Decision making is certainly one area that needs to improve for him to become one of the elite trequartistas in global football, but so does the assessment that goes into the technical action as well. He’s a wonderfully technical player, frequently taking free kicks for the side, but there are times when the technical actions in open play are lacking quality.

Again, that’s not to say the quality isn’t already there. When he does have more time and space to pick out his passes, especially from a more static starting point, he does show his ability to break the opposition.

In our final image, Sporting took a trip to the Açores island of São Miguel to take on Santa Clara. In this image, we see that Pote has found a pocket of space in front of the Santa Clara midfield. From there, he was able to pick out his teammate’s run and beautifully loft it over the backline.

The underlying technical qualities are there, I think it is simply a matter of assessing situations better and matching them to the right technical action. He is only 22, so the next couple of years, especially with Champions League play on the horizon, will give Pote the platform and experience to show his quality.


While he’s not Bruno Fernandes, Pedro Gonçalves has come into the Sporting side and given them the goalscoring spark they desperately needed. When Fernandes left, there was a massive void at the club. Pote has stepped into that role and has the Lisbon club in a countdown to their first league title in 19 years.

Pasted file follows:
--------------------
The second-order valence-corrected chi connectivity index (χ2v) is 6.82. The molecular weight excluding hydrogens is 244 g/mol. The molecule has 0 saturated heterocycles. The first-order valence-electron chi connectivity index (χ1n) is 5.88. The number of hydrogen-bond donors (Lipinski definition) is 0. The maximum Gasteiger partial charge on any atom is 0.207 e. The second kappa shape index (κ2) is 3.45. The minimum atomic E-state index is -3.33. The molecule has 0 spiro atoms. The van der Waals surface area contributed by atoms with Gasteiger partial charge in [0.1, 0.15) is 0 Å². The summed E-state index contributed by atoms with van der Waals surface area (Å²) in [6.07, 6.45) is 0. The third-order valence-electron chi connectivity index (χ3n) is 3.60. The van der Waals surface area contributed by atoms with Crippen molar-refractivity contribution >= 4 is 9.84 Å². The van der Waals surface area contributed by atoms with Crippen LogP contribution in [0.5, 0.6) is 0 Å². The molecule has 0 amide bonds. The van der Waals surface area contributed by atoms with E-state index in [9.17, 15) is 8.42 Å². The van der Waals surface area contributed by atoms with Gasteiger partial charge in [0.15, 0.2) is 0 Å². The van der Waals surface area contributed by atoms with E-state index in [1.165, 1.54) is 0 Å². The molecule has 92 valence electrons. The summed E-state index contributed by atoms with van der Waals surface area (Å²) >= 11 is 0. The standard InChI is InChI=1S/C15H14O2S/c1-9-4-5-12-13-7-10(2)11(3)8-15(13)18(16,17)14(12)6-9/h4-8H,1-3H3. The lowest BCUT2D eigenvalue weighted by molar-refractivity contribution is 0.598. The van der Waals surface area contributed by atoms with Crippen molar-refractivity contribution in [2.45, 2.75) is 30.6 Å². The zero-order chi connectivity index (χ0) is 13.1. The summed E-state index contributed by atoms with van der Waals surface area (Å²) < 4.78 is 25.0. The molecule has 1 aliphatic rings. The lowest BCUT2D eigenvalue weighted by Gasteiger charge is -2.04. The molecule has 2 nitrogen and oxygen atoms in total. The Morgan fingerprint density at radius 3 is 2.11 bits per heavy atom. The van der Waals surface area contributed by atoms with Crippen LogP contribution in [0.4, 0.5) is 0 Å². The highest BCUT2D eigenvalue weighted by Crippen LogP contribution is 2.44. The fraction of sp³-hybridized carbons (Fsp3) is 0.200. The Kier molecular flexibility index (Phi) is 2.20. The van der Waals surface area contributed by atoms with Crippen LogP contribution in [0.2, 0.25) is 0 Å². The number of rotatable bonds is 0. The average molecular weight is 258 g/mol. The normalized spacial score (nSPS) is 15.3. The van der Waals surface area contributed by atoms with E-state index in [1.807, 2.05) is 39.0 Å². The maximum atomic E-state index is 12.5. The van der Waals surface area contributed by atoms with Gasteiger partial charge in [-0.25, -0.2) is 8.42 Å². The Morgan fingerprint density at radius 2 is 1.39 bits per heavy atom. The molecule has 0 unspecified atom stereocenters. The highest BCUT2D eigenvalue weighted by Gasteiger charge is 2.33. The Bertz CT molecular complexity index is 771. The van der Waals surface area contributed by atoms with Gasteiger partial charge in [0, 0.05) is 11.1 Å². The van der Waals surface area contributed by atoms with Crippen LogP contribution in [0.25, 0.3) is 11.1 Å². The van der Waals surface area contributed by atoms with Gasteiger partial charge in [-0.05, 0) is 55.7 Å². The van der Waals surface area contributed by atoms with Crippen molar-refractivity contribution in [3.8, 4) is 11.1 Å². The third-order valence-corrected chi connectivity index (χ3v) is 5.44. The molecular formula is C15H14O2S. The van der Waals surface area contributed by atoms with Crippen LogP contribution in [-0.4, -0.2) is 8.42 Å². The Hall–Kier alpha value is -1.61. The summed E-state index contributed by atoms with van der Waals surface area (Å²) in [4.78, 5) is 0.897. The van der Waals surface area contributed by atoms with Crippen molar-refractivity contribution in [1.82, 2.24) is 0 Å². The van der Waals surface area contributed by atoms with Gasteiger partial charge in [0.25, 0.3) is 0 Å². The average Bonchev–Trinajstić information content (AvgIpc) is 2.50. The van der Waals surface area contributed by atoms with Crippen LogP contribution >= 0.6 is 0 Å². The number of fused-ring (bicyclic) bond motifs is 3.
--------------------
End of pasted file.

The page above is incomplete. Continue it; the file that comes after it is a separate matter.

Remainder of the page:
Pote’s a unique player, one who excels with freedom. Not only does he put himself in quality positions to contribute, but he uses the freedom afforded by Amorim’s tactics to make his teammates better as well. That will be something for him to keep in mind as he looks to his future.

For now, and hopefully for at least a couple of years to come, he’s the man at Sporting Portugal. He and Amorim have rejuvenated this side, filling the void in leadership and goal production. If the club can claim their first title in 19 years these two will step into the global spotlight and get a chance to show their wares in the UEFA Champions League. The countdown is on.